by Dina Lobo
(Disclaimer: This is an opinion essay)
In a January 2018 interview with independent journalist, Abby Martin, Ahed Tamimi was asked to explain how it feels to be a child under Israeli occupation.
“We often play, but we get shocked when soldiers enter places of play, they destroy all of our happiness. Children often go to school and encounter locked barricades so they are forced to return to their homes.” She continues, “sometimes children go to amusement parks, but all the fun is lost when they find the barricades are locked. I hope that the world’s children never live such a difficult life.”
By now, you’ve probably seen images of curly-haired Tamimi, the 17-year-old Palestinian teenager who has become an international icon and a symbol of Palestinian resistance. Even liberal mainstream media, which tends to wrongfully downplay the illegal Israeli occupation as a fair, two-sided conflict, has helped keep her story relevant on social media outlets.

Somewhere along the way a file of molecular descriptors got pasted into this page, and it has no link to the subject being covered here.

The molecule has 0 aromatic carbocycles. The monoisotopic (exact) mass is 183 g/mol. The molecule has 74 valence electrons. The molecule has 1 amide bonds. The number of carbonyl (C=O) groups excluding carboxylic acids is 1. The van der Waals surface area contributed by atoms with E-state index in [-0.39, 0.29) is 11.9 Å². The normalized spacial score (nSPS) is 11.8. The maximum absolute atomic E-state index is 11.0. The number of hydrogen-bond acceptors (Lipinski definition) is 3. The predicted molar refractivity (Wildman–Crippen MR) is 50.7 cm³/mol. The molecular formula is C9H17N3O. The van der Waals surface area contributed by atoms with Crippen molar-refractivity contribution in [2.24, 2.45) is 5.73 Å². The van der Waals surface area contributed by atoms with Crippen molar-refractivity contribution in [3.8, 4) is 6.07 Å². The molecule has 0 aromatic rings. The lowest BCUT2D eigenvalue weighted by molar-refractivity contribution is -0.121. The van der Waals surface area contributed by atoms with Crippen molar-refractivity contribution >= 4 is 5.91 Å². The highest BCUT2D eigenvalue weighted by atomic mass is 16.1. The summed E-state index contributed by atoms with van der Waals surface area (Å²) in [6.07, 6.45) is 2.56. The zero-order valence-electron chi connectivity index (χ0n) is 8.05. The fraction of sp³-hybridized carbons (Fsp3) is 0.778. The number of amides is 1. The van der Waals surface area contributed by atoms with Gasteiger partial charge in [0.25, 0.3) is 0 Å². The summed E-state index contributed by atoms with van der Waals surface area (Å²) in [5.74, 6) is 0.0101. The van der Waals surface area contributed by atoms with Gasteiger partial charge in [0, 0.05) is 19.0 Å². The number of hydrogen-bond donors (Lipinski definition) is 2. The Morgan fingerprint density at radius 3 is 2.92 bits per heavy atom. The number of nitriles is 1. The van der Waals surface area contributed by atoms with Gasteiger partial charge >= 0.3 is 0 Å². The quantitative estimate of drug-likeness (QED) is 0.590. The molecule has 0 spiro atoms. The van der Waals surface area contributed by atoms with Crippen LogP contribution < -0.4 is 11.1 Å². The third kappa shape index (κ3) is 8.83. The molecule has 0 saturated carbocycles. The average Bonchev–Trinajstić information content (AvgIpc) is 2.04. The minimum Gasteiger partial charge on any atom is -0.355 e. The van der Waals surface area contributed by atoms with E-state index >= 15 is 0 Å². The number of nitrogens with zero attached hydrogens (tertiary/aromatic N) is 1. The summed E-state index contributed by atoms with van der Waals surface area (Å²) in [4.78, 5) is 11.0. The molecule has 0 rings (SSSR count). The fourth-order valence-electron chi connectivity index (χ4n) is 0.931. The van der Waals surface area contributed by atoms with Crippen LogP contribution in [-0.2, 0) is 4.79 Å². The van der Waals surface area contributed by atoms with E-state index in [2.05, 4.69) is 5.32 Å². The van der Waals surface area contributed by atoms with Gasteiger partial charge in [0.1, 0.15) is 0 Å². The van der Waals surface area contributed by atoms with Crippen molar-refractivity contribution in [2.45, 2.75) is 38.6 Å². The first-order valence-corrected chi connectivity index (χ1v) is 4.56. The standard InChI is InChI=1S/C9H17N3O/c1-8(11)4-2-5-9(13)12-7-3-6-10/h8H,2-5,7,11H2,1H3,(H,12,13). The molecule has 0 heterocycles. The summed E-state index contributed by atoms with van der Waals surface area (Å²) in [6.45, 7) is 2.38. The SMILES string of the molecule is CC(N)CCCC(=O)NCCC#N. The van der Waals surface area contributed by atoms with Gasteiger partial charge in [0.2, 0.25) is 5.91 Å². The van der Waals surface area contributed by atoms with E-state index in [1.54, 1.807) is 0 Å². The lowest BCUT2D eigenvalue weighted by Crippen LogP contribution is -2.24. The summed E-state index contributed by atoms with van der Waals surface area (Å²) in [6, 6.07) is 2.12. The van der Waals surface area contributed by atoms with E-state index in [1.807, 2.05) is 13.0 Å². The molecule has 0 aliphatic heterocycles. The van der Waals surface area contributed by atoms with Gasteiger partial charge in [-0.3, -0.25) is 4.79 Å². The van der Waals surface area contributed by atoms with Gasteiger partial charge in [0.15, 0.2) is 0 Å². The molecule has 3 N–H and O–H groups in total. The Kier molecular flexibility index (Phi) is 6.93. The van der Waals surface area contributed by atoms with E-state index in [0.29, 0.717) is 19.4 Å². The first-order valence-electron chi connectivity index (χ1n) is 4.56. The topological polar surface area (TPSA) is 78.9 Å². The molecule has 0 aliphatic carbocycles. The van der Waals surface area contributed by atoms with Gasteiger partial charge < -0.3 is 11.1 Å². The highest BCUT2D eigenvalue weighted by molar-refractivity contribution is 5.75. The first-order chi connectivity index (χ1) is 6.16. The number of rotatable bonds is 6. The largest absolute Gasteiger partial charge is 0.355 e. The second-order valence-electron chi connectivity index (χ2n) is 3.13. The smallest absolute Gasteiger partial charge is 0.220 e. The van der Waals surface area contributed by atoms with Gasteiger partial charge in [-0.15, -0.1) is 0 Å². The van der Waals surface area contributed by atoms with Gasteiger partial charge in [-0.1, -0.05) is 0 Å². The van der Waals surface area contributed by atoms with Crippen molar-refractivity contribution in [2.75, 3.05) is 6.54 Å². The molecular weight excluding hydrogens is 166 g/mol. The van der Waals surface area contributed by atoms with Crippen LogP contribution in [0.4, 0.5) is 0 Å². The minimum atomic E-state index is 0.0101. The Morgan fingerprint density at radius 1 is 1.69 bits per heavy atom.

Tamimi was arrested in Nabi Saleh (in the occupied West Bank) in the middle of the night in December 2017 after slapping two Israeli soldiers who were trespassing her family’s property. In the viral video, you can see her yelling for the uninvited soldiers to leave. It’s important to note that Tamimi found out that her 15-year-old cousin was shot in the head by Israeli soldiers only an hour before her property was invaded. Tamimi’s demand for the soldiers to leave is justified as an Indigenous resident of a village (and land) that continues to be exploited and colonized while its people continue to be denied, and have been denied, basic human rights for more than 50 years. It’s also justified as she, along with her family and friends, is directly affected by the Israeli occupation in every aspect of her life. The Tamimi family and the village of Nabi Saleh itself, is known for their anti-occupation protests and organized demonstrations of resistance. Her father, Bassem Tamimi, has been in and out of prison for organizing weekly protest marches, in which international activists participate in. Her uncle, Rushdie Tamimi, was shot in the back during a demonstration in 2012. Her brother, Wa’ed Tamimi, is a university student currently behind bars. Her mother, Nariman Tamimi, was also in prison for filming her daughter when soldiers trespassed their property. Most homes in Nabi Saleh are consistently raided by the Israeli military, following several arrests of anyone, including children, involved in the protests.